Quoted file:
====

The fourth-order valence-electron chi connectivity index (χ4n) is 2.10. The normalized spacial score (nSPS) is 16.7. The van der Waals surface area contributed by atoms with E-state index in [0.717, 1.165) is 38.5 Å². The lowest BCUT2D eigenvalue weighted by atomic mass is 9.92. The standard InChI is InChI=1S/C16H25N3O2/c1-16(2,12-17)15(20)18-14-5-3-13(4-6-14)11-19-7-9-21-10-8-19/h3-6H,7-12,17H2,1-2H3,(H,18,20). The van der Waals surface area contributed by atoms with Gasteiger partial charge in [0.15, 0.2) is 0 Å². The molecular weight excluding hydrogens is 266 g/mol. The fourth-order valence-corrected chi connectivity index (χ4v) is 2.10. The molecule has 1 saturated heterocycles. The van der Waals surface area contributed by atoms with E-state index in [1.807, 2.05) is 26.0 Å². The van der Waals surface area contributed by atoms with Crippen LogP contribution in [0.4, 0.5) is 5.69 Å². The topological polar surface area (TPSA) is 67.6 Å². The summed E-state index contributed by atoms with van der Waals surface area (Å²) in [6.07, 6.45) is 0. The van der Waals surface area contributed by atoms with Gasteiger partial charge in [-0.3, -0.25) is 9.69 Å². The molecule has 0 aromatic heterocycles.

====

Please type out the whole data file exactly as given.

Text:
The fourth-order valence-electron chi connectivity index (χ4n) is 2.10. The normalized spacial score (nSPS) is 16.7. The van der Waals surface area contributed by atoms with E-state index in [0.717, 1.165) is 38.5 Å². The lowest BCUT2D eigenvalue weighted by atomic mass is 9.92. The standard InChI is InChI=1S/C16H25N3O2/c1-16(2,12-17)15(20)18-14-5-3-13(4-6-14)11-19-7-9-21-10-8-19/h3-6H,7-12,17H2,1-2H3,(H,18,20). The van der Waals surface area contributed by atoms with Gasteiger partial charge in [0.15, 0.2) is 0 Å². The molecular weight excluding hydrogens is 266 g/mol. The fourth-order valence-corrected chi connectivity index (χ4v) is 2.10. The molecule has 1 saturated heterocycles. The van der Waals surface area contributed by atoms with E-state index in [1.807, 2.05) is 26.0 Å². The van der Waals surface area contributed by atoms with Crippen LogP contribution in [0.4, 0.5) is 5.69 Å². The topological polar surface area (TPSA) is 67.6 Å². The summed E-state index contributed by atoms with van der Waals surface area (Å²) in [6.07, 6.45) is 0. The van der Waals surface area contributed by atoms with Gasteiger partial charge in [-0.3, -0.25) is 9.69 Å². The molecule has 0 aromatic heterocycles.